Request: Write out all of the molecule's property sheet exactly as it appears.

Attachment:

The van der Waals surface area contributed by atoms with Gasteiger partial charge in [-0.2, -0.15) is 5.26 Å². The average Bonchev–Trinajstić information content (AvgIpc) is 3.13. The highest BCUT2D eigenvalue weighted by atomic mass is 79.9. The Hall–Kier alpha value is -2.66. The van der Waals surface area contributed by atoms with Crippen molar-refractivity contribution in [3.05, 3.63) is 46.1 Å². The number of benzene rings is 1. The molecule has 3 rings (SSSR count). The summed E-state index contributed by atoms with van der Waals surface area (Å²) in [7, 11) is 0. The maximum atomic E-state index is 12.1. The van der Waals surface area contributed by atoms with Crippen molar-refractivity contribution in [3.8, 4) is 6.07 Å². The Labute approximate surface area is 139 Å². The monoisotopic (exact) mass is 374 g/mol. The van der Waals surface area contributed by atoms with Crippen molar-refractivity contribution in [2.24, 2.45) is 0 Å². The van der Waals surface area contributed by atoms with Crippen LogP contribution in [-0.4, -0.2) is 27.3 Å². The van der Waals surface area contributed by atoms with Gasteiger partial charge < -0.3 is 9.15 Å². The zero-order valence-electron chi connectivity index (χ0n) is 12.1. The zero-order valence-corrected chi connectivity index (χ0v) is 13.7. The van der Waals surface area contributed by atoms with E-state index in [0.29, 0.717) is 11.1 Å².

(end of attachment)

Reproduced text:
The van der Waals surface area contributed by atoms with Gasteiger partial charge in [-0.2, -0.15) is 5.26 Å². The average Bonchev–Trinajstić information content (AvgIpc) is 3.13. The highest BCUT2D eigenvalue weighted by atomic mass is 79.9. The Hall–Kier alpha value is -2.66. The van der Waals surface area contributed by atoms with Crippen molar-refractivity contribution in [3.05, 3.63) is 46.1 Å². The number of benzene rings is 1. The molecule has 3 rings (SSSR count). The summed E-state index contributed by atoms with van der Waals surface area (Å²) in [7, 11) is 0. The maximum atomic E-state index is 12.1. The van der Waals surface area contributed by atoms with Crippen molar-refractivity contribution in [3.8, 4) is 6.07 Å². The Labute approximate surface area is 139 Å². The monoisotopic (exact) mass is 374 g/mol. The van der Waals surface area contributed by atoms with Crippen molar-refractivity contribution in [2.24, 2.45) is 0 Å². The van der Waals surface area contributed by atoms with Crippen LogP contribution in [-0.4, -0.2) is 27.3 Å². The van der Waals surface area contributed by atoms with Gasteiger partial charge < -0.3 is 9.15 Å². The zero-order valence-electron chi connectivity index (χ0n) is 12.1. The zero-order valence-corrected chi connectivity index (χ0v) is 13.7. The van der Waals surface area contributed by atoms with E-state index in [0.29, 0.717) is 11.1 Å².